God, of course, has a purpose in making his promise to David, and David’s response, futher on in the chapter, includes an acknowledgement that whatever God decrees will surely come to pass – including the establishment of the Davidic monarchy. God’s promise then comes to its final realisation with the birth of Christ.

Although David is commended for his desire in wanting to build a temple to glorify God, he is reminded that only God can do justice to his own infinite glory in glorifying himself. Even a biblical hero like David failed to grasp the simple fact that the only way we creatures can glorify God is through humility, and through submission to both his will and revealed Word (revealed in both the person of Christ and the Bible). No man can add to God’s glory, and no man can take away from it except on pain of eternal destruction. (The final verses of Revelation.)

No comments

Exodus 15.1-7 – God’s Victory over his Enemies.
Posted: 23 August 2011 in Exodus

“Then sang Moses and the children of Israel this song unto the LORD, and spake, saying, I will sing unto the LORD, for he hath triumphed gloriously: the horse and his rider hath he thrown into the sea. The LORD is my strength and song, and he is become my salvation: he is my God, and I will prepare him an habitation; my father’s God, and I will exalt him. The LORD is a man of war: the LORD is his name. Pharaoh’s chariots and his host hath he cast into the sea: his chosen captains also are drowned in the Red sea. The depths have covered them: they sank into the bottom as a stone. Thy right hand, O LORD, is become glorious in power: thy right hand, O LORD, hath dashed in pieces the enemy. And in the greatness of thine excellency thou hast overthrown them that rose up against thee: thou sentest forth thy wrath, which consumed them as stubble…..”

The Song of Moses lasts for 20 verses, so not all of it can be quoted above. The passage is alluded to in Revelation, and both there and here it is the the defeat of God’s enemies which is being celebrated. Paul said that “all things work together for good to them that love God.” Even more to the point, however, is that all things work together for the glory of the God who redeems them. God is glorified in the redemption of those he has chosen, and also in his victory over those who would rebel against his rule. Nevertheless, even those he has chosen for salvation are not much better than those who actively oppose themselves to God – as the following two verses (from the same chapter in Exodus) make clear:

“And when they came to Marah, they could not drink of the waters of Marah, for they were bitter: therefore the name of it was called Marah. And the people murmured against Moses, saying, What shall we drink?”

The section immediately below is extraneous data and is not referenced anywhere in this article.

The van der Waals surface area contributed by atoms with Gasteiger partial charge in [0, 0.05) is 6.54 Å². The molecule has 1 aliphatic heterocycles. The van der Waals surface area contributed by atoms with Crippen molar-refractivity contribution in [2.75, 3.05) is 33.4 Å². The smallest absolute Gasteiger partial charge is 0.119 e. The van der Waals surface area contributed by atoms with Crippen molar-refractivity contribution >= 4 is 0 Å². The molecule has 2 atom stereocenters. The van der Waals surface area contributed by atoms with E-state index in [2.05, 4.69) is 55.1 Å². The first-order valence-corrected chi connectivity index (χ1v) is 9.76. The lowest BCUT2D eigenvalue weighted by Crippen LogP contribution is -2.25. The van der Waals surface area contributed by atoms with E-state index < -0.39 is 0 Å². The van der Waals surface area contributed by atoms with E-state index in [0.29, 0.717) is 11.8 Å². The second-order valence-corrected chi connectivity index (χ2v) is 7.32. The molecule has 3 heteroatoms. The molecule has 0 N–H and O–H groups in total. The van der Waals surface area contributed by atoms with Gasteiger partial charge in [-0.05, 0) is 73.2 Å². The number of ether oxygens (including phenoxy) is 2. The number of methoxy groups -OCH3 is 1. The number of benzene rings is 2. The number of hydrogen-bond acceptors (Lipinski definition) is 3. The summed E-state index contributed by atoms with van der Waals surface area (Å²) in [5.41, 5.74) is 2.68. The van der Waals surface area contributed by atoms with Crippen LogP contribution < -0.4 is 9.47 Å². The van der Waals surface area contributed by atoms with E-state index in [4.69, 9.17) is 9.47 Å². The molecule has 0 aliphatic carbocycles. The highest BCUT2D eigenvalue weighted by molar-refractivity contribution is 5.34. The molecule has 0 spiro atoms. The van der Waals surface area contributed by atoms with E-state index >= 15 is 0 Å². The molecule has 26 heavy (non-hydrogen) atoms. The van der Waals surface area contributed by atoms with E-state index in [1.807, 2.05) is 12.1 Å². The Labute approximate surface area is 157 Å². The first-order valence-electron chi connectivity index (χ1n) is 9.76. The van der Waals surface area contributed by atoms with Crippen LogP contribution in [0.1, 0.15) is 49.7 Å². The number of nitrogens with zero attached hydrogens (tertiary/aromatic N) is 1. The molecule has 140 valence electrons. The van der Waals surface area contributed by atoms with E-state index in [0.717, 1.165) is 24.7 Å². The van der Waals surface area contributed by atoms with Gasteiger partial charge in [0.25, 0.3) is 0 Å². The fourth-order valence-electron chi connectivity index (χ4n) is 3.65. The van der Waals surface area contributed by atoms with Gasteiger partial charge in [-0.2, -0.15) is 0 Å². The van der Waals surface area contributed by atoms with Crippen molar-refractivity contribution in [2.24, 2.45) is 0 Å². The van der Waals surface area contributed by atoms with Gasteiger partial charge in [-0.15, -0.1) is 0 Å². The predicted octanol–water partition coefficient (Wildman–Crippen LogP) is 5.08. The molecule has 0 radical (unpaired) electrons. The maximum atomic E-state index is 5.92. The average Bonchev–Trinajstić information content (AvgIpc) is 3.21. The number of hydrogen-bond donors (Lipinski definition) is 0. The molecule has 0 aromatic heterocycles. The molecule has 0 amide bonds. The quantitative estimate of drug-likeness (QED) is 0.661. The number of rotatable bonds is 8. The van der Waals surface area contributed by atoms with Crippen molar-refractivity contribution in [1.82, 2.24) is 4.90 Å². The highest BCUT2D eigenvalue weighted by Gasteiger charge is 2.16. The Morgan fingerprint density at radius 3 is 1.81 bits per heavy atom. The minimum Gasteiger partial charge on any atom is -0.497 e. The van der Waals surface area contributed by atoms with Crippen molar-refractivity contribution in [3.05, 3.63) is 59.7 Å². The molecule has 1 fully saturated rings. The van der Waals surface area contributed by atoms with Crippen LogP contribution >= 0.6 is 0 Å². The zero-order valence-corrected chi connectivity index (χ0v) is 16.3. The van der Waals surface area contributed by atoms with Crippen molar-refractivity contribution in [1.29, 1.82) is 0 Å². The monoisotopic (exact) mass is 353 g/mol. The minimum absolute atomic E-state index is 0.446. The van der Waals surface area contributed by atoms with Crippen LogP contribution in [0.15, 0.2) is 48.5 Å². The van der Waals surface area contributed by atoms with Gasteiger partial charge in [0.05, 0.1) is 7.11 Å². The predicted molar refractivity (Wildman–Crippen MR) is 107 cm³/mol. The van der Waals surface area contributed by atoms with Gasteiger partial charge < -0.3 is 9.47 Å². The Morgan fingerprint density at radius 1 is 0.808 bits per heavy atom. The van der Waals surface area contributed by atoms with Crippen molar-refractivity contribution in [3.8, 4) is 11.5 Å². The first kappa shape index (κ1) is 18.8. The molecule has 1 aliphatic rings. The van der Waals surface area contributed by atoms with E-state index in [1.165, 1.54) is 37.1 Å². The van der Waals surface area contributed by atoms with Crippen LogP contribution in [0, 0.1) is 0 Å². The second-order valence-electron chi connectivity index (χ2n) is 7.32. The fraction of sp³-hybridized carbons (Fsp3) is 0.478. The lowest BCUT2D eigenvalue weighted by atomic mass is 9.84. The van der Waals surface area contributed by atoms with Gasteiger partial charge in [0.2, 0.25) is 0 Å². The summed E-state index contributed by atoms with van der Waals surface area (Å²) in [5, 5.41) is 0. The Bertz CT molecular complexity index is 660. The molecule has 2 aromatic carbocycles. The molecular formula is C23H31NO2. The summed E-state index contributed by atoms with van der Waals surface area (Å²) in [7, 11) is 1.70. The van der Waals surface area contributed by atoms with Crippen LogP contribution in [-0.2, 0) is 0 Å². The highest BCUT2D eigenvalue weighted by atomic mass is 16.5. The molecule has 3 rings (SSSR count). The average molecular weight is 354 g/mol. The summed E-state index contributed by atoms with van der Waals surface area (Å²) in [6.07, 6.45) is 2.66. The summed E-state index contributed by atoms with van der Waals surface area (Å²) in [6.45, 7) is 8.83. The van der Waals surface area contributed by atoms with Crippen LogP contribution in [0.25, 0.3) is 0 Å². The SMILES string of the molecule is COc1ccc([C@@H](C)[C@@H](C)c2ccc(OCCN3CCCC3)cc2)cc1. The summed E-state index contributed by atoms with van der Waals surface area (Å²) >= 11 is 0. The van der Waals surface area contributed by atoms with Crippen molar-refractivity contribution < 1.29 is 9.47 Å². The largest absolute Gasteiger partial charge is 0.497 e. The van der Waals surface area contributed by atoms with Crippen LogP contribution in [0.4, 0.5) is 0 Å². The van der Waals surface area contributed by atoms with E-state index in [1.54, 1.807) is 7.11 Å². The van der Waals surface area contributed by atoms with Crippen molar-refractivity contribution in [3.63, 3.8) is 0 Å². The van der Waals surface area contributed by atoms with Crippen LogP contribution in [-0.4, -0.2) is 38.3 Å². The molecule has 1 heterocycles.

Moses, be it remembered, had been called by God to effectively act as his mouthpiece. Those two verses are testimony to the fact that people are not saved through their own righteousness, because that is not something even his chosen ones possess, but purely through the grace of God and the righteousness of Christ.

No comments

Ezekiel 37.1-6 – God’s judgment and man’s response
Posted: 22 August 2011 in Ezekiel

The hand of the LORD was upon me, and carried me out in the spirit of the LORD, and set me down in the midst of the valley which was full of bones, And caused me to pass by them round about: and, behold, there were very many in the open valley; and, lo, they were very dry. And he said unto me, Son of man, can these bones live? And I answered, O Lord GOD, thou knowest. Again he said unto me, Prophesy upon these bones, and say unto them, O ye dry bones, hear the word of the LORD. Thus saith the Lord GOD unto these bones; Behold, I will cause breath to enter into you, and ye shall live: And I will lay sinews upon you, and will bring up flesh upon you, and cover you with skin, and put breath in you, and ye shall live; and ye shall know that I am the LORD.

The theme of the above passage is clearly that, after experiencing the destruction of Jerusalem and exile in Babylon, at the hands of their God, the subsequent deliverance will finally bring to the a knowledge of God as the Lord of all history. But one wonders whether it would have that effect today. If there was a collapse of the world’s financial system (and it would appear that such a thing is still a possibility) would men know that God was “the LORD” after something eventually emerged from the wreckage, or would they put it down to their own cleverness – conveniently ignoring the fact that it was their “cleverness” which precipitated the crisis in the first place?

There is probably no limit to the arrogance and pride of human beings.

No comments